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Make ModelHonda CRF 450R
Engine: Liquid cooled, four stroke single cylinder, 4 valves
Bore x Stroke: 96 x 62mm
Compression Ratio: 12.0:1
Induction: Keihin 40mm flat-slide
Ignition / Starting: – / electric & Kick
Transmission / Drive: 5 Speed / chain
Front Suspension: Inverted fully adjustable 47mm Showa cartridge forks, 16-way rebound settings, 16-way compression 314mm wheel travel
Rear Suspension: Pro Link Showa single shock with 312mm of travel 17-way rebound settings, 13 low speed compression settings and 3.5 turns of high speed compression adjustment)
Front Brakes: Single 240mm disc 2 piston caliper
Rear Brakes: Single 240mm disc
Front Tire: : 80/100-21
Rear Tire: : 110/100-18
Dry-Weight: 113 kg
Fuel Capacity: 8.6 Litres
ReviewsMotorcycle-USA – More / Cycle World / Motorcycle-USA Enduro Shootout / mcnews.com
A motocross-inspired, enduro-ready four-stroke machine
The wait is over. Well, just about, anyway. It’s been three Year: s since the CRF450R was introduced, and now Honda has taken the number-one motocross bike (a Cycle World Ten Best winner three Year: s running) and turned it into a full-fledged enduro machine.
Understanding that off-road riding and racing differ drastically from closed-course motocross competition, Honda’s Engine: ers took their sweet time to make sure everything was perfect. Virtually every single component from the CRF450R was changed to meet the unique demands placed on the CRF450X. Sure, you could take a motocross bike, add an electric starter, lighting system, flywheel Weight: and a set of wider gearbox ratios and then head to the hills. It might even be a great bike—but it surely won’t be at the apex of off-road performance.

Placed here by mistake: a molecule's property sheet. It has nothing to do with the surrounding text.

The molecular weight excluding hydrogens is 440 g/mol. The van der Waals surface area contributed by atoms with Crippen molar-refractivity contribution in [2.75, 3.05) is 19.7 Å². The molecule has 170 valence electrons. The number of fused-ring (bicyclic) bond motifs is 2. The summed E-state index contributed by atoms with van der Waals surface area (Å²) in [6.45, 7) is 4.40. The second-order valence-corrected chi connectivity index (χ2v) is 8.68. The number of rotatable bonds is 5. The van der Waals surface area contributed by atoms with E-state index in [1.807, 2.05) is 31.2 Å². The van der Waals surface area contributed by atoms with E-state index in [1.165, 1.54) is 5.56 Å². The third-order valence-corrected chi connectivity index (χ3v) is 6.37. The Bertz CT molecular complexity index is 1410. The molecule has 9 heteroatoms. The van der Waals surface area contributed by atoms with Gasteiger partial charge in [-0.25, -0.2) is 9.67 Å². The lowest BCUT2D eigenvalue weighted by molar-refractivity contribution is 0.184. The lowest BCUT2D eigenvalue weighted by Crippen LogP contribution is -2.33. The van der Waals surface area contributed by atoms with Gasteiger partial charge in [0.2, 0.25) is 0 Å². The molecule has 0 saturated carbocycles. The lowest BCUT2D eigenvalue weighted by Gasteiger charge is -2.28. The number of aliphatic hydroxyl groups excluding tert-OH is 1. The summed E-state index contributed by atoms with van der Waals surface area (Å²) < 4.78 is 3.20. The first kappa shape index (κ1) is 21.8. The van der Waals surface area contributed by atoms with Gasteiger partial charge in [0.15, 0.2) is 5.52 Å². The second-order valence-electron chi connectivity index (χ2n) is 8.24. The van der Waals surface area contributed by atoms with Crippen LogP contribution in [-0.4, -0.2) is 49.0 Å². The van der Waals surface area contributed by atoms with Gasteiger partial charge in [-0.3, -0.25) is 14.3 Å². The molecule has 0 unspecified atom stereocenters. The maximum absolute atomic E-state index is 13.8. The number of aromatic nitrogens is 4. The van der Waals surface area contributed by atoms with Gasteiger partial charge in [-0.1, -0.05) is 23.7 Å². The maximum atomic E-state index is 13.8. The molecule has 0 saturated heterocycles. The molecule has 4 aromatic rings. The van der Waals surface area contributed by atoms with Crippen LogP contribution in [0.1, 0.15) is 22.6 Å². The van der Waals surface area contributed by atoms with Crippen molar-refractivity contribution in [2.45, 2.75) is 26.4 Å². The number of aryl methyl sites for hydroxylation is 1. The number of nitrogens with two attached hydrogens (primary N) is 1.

Where do we start? How about with a Honda test rider stuck in a ravine on a 450R, goggles off, sweat poring off his brow under the burning sun, kicking, stalling, kicking? It didn’t take him long to realize he couldn’t use the relentless power of a motocross bike off-road; if only he had an Engine: with a little more midrange punch and friendly, tractable power to boost him out. An electric starter wouldn’t hurt, either. Maybe it was cross-country ace Scott Summers wrestling a 450R or XR650R through the woods during a three-hour GNCC race, all the while dreaming of a bike with better bump absorption and plusher suspension to deal with the endless bumps, rocks, roots and dips? Or was it desert fireball Johnny Campbell pancaking his XR650R over a 5-mile stretch of whoops en route to another Baja 1000 victory, imagining what he could do with a lighter, more agile bike?
However Honda came up with the idea, the important thing is it succeeded in achieving its goal.
Besides lights, kickstand, electric starter, etc., one of the reasons for the X’s added Weight: is this coolant catch tank that usually hides behind a plastic skid plate. MX version vents to atmosphere.
How different is the X from the R? Only a few pieces carry over between the two. Adapting the R’s twin-spar aluminum Frame: wasn’t a simple use-the-same-part idea. The Engine: ers’ mission was to create an off-road Frame: with the same handling confidence found on the motocrosser, so the lower Frame: rails have .5mm-thicker walls, the steering-head casting is new, the front Frame: joint is different—even the gussets have changed in size and shape. All this helps to make the bike less rigid (for better feel and feedback on trails) while still keeping its high-speed stability and tracking ability. Mission accomplished!